Pedersen: Discussion of the Constitutional Committee a big disappointment

UN Special Envoy for Syria Geir Pedersen told reporters that the discussion on October 22 which concluded a week-long session of the Constitutional Committee was a “big disappointment.”

Speaking to reporters in Geneva, Pedersen said he had agreed with the two Co-Chairs ahead of the session that four titles would be produced, and this was done by all three delegations – the delegation nominated by the Syrian government, the delegation nominated by the opposition (SNC) and the civil society or Middle Third.

The four agreed titles were developed by the parties into draft constitutional texts to presented at the meetings and the co-Chairs agreed to discuss: On Monday, ‘Sovereignty, Independence and Territorial Integrity of the Syrian Arab Republic’ presented by the government delegation; On Tuesday, ‘The Army, Armed Forces, Security and the Intelligence’ presented by the opposition, On Wednesday, ‘Rule of Law’ presented by the Middle Third; and on Thursday, ‘Terrorism and Extremism’ presented by the government delegation.

He said “I think that it is fair to say that it was, I was going to say as always, but perhaps not as always, but there were ups and downs through those four days, I think we had three days, I would say that went rather well, and one day that was more difficult. But in the end, good discussions on the different principles that were presented.”

The Special Envoy said today’s discussion aimed at forward the principles that were discussed to try and reach some kind of provisional agreement.
He added, “I think it is fair to say that the discussion today was a big disappointment. We did not manage to achieve what we had hoped to achieve, that we would have a good discussion on how to reach forward for some kind of a consensus.”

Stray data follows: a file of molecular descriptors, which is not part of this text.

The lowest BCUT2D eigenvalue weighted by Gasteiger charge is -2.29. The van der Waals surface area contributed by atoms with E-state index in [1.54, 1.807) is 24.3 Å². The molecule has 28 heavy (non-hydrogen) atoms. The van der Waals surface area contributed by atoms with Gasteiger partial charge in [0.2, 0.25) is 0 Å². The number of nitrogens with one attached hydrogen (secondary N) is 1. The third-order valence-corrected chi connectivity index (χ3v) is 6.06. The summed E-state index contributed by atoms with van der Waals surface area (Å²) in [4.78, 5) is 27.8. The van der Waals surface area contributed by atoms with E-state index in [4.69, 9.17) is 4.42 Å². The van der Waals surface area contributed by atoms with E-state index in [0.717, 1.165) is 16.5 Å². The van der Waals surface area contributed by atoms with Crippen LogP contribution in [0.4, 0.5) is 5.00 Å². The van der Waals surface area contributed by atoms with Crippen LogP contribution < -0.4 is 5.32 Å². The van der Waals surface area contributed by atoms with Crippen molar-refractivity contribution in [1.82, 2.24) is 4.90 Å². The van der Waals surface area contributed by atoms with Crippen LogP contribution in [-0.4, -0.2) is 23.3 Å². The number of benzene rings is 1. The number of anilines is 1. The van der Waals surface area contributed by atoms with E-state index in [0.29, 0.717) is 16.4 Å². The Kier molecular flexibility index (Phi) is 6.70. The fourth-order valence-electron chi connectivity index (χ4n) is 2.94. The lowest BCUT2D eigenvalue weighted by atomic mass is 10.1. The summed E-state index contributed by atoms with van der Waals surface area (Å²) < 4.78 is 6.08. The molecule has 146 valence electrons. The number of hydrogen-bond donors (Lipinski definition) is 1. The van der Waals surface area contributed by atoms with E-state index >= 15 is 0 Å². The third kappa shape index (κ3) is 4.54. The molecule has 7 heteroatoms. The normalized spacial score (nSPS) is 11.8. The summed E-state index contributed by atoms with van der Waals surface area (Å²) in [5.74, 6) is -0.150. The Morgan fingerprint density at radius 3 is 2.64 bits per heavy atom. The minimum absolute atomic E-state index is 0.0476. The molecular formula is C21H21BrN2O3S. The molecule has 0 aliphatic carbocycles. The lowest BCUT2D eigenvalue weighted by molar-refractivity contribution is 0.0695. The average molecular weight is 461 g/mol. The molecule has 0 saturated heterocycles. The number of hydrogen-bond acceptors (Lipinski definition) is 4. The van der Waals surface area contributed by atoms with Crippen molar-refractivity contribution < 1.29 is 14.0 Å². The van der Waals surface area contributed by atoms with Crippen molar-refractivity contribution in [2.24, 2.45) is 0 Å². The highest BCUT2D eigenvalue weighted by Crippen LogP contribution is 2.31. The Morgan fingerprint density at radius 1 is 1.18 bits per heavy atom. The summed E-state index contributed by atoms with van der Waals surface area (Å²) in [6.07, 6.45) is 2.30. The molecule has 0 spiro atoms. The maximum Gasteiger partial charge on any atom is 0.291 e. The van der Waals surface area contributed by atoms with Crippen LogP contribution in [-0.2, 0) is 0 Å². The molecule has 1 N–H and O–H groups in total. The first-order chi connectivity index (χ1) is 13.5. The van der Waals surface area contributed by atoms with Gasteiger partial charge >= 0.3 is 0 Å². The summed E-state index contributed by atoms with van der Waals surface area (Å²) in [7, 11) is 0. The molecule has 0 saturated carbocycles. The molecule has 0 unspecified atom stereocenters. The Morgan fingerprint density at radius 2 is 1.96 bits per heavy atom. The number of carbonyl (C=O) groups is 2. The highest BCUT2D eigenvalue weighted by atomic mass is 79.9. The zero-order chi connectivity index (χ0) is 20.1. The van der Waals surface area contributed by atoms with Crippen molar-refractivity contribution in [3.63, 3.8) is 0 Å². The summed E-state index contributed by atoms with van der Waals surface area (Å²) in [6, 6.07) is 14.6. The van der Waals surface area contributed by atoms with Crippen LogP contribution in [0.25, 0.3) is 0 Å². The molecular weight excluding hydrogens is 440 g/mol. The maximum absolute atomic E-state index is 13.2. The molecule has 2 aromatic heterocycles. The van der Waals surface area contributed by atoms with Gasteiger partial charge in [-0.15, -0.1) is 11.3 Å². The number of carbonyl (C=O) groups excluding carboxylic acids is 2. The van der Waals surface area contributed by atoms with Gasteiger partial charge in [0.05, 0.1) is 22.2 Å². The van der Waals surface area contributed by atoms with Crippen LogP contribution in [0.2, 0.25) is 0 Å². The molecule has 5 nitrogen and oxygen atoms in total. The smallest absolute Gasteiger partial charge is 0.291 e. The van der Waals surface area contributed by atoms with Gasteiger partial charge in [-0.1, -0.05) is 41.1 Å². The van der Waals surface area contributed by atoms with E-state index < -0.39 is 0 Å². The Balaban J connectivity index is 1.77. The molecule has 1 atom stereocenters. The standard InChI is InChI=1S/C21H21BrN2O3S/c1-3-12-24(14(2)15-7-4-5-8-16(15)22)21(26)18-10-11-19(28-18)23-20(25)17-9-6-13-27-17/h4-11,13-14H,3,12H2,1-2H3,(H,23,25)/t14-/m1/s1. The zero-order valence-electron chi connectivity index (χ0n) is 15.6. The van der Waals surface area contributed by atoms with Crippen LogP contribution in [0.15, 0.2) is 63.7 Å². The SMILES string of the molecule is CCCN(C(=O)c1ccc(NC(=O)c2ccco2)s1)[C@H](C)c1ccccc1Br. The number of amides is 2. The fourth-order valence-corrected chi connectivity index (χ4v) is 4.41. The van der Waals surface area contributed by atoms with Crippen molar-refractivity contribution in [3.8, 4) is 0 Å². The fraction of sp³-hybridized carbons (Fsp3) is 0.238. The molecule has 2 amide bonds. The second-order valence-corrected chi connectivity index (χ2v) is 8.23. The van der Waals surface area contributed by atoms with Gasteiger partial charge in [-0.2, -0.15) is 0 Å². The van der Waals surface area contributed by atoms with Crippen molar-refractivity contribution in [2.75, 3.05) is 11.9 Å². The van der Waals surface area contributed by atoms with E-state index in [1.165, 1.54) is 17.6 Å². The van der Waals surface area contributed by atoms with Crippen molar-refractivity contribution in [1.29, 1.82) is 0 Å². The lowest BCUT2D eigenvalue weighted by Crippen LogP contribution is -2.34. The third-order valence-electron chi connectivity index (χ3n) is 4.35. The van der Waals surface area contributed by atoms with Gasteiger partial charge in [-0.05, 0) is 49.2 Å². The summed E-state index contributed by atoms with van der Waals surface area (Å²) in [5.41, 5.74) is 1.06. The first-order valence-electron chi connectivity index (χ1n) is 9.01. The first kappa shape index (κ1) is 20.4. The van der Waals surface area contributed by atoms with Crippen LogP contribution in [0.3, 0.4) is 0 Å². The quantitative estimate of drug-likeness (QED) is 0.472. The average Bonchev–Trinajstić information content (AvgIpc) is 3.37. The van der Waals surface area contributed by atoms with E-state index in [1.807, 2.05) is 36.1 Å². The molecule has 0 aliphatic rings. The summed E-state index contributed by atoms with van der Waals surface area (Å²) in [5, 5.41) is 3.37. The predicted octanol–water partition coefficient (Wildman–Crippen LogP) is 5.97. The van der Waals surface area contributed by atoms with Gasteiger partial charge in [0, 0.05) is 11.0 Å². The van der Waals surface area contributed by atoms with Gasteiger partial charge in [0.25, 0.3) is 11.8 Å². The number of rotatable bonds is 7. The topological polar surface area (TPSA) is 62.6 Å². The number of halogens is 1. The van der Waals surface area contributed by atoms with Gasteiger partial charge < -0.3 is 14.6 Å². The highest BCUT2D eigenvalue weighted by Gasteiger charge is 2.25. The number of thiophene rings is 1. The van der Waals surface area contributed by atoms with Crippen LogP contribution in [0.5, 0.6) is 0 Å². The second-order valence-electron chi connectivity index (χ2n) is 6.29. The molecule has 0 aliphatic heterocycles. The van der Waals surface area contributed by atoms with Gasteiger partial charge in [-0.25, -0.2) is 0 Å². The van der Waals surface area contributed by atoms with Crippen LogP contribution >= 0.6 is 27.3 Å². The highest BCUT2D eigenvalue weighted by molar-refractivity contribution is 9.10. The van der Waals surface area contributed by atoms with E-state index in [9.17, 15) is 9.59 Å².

Pedersen said the meeting lacked a proper understanding on how to move that process forward. He said the government delegation decided not to present any new text, the opposition decided that it would respond to the two texts that were presented by the government and that of the civil society group. He said based on that the round did not produce any understanding on commonalities.

The UN Envoy said he had a serious discussion with the two Co-Chairs, and they agreed that things could not continue like this. He said the participants needed to develop a proper understanding on how to move forward into a proper substantial drafting process.

Asked if there were any of the principles put forward which had agreement or partial agreement, Pedersen said “I think it will depend on who you ask of the 45 members of the committee. But in the end, we will need an understanding between all three delegations, that we reach a consensus and that we did not reach. So, when I look at it, I can see that here there are possibilities but as long as the parties themselves have not concluded that there are commonalities, I am not the one to conclude on their behalf.”

Pedersen noted that no date was agreed for the next round of discussions.

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